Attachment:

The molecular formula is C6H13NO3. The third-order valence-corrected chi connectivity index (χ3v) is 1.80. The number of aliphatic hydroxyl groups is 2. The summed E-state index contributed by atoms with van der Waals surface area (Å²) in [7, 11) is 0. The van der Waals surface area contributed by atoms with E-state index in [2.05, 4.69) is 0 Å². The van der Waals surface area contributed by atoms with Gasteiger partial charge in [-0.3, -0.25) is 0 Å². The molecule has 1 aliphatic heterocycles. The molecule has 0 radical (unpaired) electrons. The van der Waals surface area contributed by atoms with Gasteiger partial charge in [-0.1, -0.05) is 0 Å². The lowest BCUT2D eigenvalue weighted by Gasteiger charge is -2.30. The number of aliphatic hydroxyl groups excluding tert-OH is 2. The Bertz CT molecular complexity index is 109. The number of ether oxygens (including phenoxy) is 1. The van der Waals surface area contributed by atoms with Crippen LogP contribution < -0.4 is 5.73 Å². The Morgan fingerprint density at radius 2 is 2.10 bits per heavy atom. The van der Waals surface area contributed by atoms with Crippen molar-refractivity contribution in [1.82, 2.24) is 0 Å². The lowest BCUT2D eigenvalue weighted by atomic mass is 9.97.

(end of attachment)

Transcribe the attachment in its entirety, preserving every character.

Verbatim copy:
The molecular formula is C6H13NO3. The third-order valence-corrected chi connectivity index (χ3v) is 1.80. The number of aliphatic hydroxyl groups is 2. The summed E-state index contributed by atoms with van der Waals surface area (Å²) in [7, 11) is 0. The van der Waals surface area contributed by atoms with E-state index in [2.05, 4.69) is 0 Å². The van der Waals surface area contributed by atoms with Gasteiger partial charge in [-0.3, -0.25) is 0 Å². The molecule has 1 aliphatic heterocycles. The molecule has 0 radical (unpaired) electrons. The van der Waals surface area contributed by atoms with Gasteiger partial charge in [-0.1, -0.05) is 0 Å². The lowest BCUT2D eigenvalue weighted by Gasteiger charge is -2.30. The number of aliphatic hydroxyl groups excluding tert-OH is 2. The Bertz CT molecular complexity index is 109. The number of ether oxygens (including phenoxy) is 1. The van der Waals surface area contributed by atoms with Crippen LogP contribution < -0.4 is 5.73 Å². The Morgan fingerprint density at radius 2 is 2.10 bits per heavy atom. The van der Waals surface area contributed by atoms with Crippen molar-refractivity contribution in [1.82, 2.24) is 0 Å². The lowest BCUT2D eigenvalue weighted by atomic mass is 9.97.